Spinal stenosis? I have been told that myself. Have you ever tried one of those inversion tables? Takes the pressure off the spine. Past performance is no guarantee yadda yadda yadda… But it worked well for me. Just a thought.

     

    Would a chiropractor help you? Not the old fashioned back cracking kind, but one that uses the “pen”. It’s non-invasive. You might want to call mine and ask for a referral near you for this type, which is specialized. https://www.henardchiro.com/

    I have scoliosis and have been going to chiropractors for decades. I have not been back since COVID but if it weren’t for the relief of pressure and their ability to “straighten me out”, my ligaments would be in much worse shape. At least get a consulation with X-rays.

    You should also be on some sort of a vitamin regimen that includes a natural calcium (not a hard mineral type), bone broth and a collagen supplement. Also many swear by Osteo-biflex and turmeric for pain relief. If you have to wash it all down with a beer, start now.

    • #27
  28. MarciN Member
    MarciN
    @MarciN

    Annefy (View Comment):

    Vance Richards (View Comment):

    Boss Mongo: I dislocated my hip in a fight

    I have been having some hip pain lately but I think it is from excessive sitting. Different jobs have different hazards. A few month ago my doctor suggested I get an X-ray but I haven’t gotten around to it yet. Maybe if he asked in a more motherly way . . .

    This is an ongoing joke between JY and me. He has a long commute and a desk job and claims to have heard someone say “sitting is the new smoking”.

    I tease him that our grandchildren will someday speak of him with such reverence. My granddad sat all day …

    Sitting for long unbroken periods of time is truly terrible for all of the body systems. I notice it because the work I do requires month-long stretches of sitting at my desk for most of the afternoon and evening, but I don’t do it all the time. Cooking is not great either–too-long periods of standing still. I feel my best when I’m spending a lot of hours each day in my gardens. I don’t like exercising–it’s really boring. So I’m glad I have flowers to grow. :-)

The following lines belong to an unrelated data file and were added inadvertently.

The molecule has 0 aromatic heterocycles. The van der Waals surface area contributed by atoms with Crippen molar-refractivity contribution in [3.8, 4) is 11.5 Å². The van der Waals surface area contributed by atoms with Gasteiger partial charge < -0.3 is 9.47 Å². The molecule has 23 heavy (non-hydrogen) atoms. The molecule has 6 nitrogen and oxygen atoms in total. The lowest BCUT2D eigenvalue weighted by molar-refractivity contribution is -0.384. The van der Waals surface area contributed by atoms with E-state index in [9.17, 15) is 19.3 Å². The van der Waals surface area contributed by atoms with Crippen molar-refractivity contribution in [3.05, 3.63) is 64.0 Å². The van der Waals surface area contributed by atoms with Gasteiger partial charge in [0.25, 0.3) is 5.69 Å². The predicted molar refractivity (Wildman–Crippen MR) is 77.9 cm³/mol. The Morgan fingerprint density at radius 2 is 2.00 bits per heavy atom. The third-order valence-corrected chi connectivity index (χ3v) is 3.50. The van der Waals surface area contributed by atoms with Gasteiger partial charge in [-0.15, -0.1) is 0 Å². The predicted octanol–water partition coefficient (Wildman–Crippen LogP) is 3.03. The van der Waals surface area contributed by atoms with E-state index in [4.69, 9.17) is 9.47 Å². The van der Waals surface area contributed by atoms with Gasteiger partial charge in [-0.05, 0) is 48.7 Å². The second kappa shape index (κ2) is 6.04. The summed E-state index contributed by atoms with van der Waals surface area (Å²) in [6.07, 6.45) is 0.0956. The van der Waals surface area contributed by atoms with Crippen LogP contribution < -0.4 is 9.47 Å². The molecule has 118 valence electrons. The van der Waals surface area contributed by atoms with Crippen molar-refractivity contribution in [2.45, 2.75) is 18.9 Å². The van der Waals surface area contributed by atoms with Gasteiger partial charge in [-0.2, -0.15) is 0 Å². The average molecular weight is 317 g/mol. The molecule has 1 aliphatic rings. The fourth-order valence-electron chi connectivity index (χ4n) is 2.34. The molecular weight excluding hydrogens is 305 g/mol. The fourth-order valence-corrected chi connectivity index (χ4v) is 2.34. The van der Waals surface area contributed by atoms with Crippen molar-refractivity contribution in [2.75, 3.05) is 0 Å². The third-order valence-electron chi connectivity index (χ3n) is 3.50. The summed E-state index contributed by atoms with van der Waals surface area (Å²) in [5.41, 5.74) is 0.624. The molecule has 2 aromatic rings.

• #28
  29. Percival Thatcher
    Percival
    @Percival

    Front Seat Cat (View Comment):
    You should also be on some sort of a vitamin regimen that includes 

    … bourbon.

    • #29
  30. kedavis Member
    kedavis
    @kedavis

    aardo vozz (View Comment):

    Annefy (View Comment):

    Once I calmed down she looked at me over her half-glasses and said: Is there anything you can do about it?

    I replied: Not unless I murder 26 people

    She looked up brightly and said: All righty then! Let’s see what we can do for you.

    At this point , I was worried your story would continue with “She then walked over to a cabinet, opened it , and handed me two AK-47s with six clips each, eight hand grenades, and told me an rpg launcher with a box of rounds would be waiting for me around the back on the loading dock($25 dollar copay for those, but this was no time to cut corners.).. . Best part was, the judge ruled it justifiable homicide and let me off with just a warning!”

    As it is, Im glad the story ended the way it did, @annefy.🙂

    Well the doc is from the Philippines apparently, and the rebels over there do have some weaponry, so who knows…

    I was wondering if she had 26 people already picked out, or if it would be the next 26 people she happened to encounter… or maybe something more maniacally methodical, like picking names out of the phone book with first or last names – or both! – starting with each letter of the alphabet…

    • #30